For almost every student, the MCAT will be the longest test they have ever taken. The actual MCAT is over 6 hours long. But allowing times for breaks, check-in, and arriving early at the exam center, expect it to take at least 8 hours on your test day.
Update for 2020: Due to the COVID-19 pandemic, the AAMC has temporarily shortened the MCAT to 5-hours-and-45 minutes. The number of total questions was reduced, but the content remains the same. Learn more about the change here.
Here’s an actual breakdown from the AAMC about how long you will spend on each section of the MCAT during the standard 7.5-hour format:
Here’s some advice on how to make your test day run as smoothly as possible. Take all the breaks. I have had students try to “power” through the test as quickly as they can, and this is not a good strategy. Even though most of the breaks aren’t very long, it’s also a good idea to have snacks and drinks for each break. I’m a caffeine fiend, so I had some crazy strong tea, a granola bar, and took a short walk on every break. You want to make sure to get up and move around when you get a chance. Students regret it if they try to sit for six hours without getting up.
When taking practice tests, it is important to recreate the testing environment as closely as possible. If your test starts at 8:00, your practice should start at 8:00. Take all the breaks, and eat like you will on test day. Given how long the test is, I know that it can be tough to set aside a whole day to take a practice test, but that is the best strategy.
Regardless of how much MCAT preparation you have done, the best advice for the day before the MCAT is to just take it easy. You've done MCAT prep already, practice exams, reading comprehensions, practice problems, etc. Get some exercise, eat well, and get plenty of sleep. At this point, the most studying you should do is to look over a couple flashcards or equations. After how long you will spend studying in the weeks before the test, the thing that will help your score the most is to make sure that you are as clear headed and sharp for your test as you can be.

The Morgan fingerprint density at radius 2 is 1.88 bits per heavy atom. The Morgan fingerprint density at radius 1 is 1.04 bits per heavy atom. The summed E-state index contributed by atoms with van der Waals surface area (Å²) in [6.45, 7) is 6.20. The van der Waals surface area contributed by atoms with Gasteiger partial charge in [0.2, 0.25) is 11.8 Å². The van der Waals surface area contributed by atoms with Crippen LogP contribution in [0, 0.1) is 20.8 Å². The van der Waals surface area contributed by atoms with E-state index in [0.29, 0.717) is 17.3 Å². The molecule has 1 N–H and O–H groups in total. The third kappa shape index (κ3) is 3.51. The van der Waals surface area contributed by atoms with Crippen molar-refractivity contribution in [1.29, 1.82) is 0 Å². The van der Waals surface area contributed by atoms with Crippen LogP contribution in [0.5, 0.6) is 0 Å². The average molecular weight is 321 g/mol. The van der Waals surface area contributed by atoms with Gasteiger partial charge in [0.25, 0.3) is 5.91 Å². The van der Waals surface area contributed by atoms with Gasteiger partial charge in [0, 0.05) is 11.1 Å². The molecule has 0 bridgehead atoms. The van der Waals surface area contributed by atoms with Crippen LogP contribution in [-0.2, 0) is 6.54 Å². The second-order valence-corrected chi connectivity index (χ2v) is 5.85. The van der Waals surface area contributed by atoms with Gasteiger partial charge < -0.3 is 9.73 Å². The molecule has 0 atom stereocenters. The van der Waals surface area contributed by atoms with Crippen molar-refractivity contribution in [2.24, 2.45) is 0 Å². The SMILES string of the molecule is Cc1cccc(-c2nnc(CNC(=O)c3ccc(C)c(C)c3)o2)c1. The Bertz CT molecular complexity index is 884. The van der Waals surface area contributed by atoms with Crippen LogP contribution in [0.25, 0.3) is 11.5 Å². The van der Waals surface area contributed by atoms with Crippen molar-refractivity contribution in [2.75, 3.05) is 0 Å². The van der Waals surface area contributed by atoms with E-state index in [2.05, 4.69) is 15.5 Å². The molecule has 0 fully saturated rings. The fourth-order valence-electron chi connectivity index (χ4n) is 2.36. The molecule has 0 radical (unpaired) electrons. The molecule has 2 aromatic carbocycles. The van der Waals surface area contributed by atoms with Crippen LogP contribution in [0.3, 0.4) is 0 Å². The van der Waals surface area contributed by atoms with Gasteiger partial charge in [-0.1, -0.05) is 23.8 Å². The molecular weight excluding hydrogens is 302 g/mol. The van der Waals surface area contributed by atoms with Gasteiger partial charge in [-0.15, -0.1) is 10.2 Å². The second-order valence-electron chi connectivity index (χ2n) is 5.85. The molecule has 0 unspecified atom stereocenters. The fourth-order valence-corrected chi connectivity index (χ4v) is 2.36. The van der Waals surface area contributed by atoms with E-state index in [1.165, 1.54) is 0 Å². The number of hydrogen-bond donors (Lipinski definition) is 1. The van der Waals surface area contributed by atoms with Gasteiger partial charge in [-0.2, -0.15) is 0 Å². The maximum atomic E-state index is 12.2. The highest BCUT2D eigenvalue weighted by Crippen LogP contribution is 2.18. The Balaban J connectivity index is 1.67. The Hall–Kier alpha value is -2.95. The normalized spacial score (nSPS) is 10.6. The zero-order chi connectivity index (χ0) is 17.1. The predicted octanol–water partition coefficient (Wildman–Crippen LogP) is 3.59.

Day of the test:
Make sure to eat a good “normal-for-you” breakfast. No sushi for the first time! Try to arrive at least thirty minutes early. Make sure you know where your testing center is! It is not a bad idea to drive there for practice before your test day. You don’t want to get lost on the big day.
Make sure to bring dress comfortably (in layers), bring food/drinks, and make sure to bring your ID. Your ID must:
- Be current (document must have expiration date that has not passed)
- Have been issued by a government agency (driver’s license or passport)
- Include a photo, which can be used to positively identify you
- Include your signature, which you will be asked to duplicate on test day
Only those examinees whose identity can be verified through qualifying forms will be admitted. If you do not provide the proper identification, you will be considered a “no-show”, you will not receive a refund, and the attempt to test will count towards the number of times you can take the test. Be careful with what ID you bring. They will not accept temporary, employee, school, or library identifications.
On your test day, you may feel overwhelmed, but remember: if you have prepared well, it’s just a test of what you covered. Taking the test is the easy part after how long you studied for it. It’s studying for it that is the difficult bit! As long as you have put in the time and effort in preparation, you’re going to be fine.
How Many Times Can You Take the MCAT?
If you feel that you did not perform well on the MCAT exam, remember that you are allowed to retake the MCAT. If you’re asking yourself how many times you can retake the exam, know that you are allowed to retake it up to three times a year or up to 7 times in a lifetime. Should you retake the MCAT exam more than once? Well, that depends. Read more about it on our blog “Should You Retake the MCAT?”.
Once you receive your test score and if you are not satisfied with it or it is not good enough to get into your dream medical school, then reconsider taking the MCAT. Next, reflect on what you did the first time to study for the MCAT and change it. Ask yourself how you can prep differently for the next exam. The MCAT test is not an easy one and it is a long test. We recommend being fully prepared and confident for the MCAT your first time around to avoid an MCAT retake.
Blueprint Prep is here to help you. We offer MCAT prep courses online, in-class, and have private MCAT tutoring. Contact us for more information.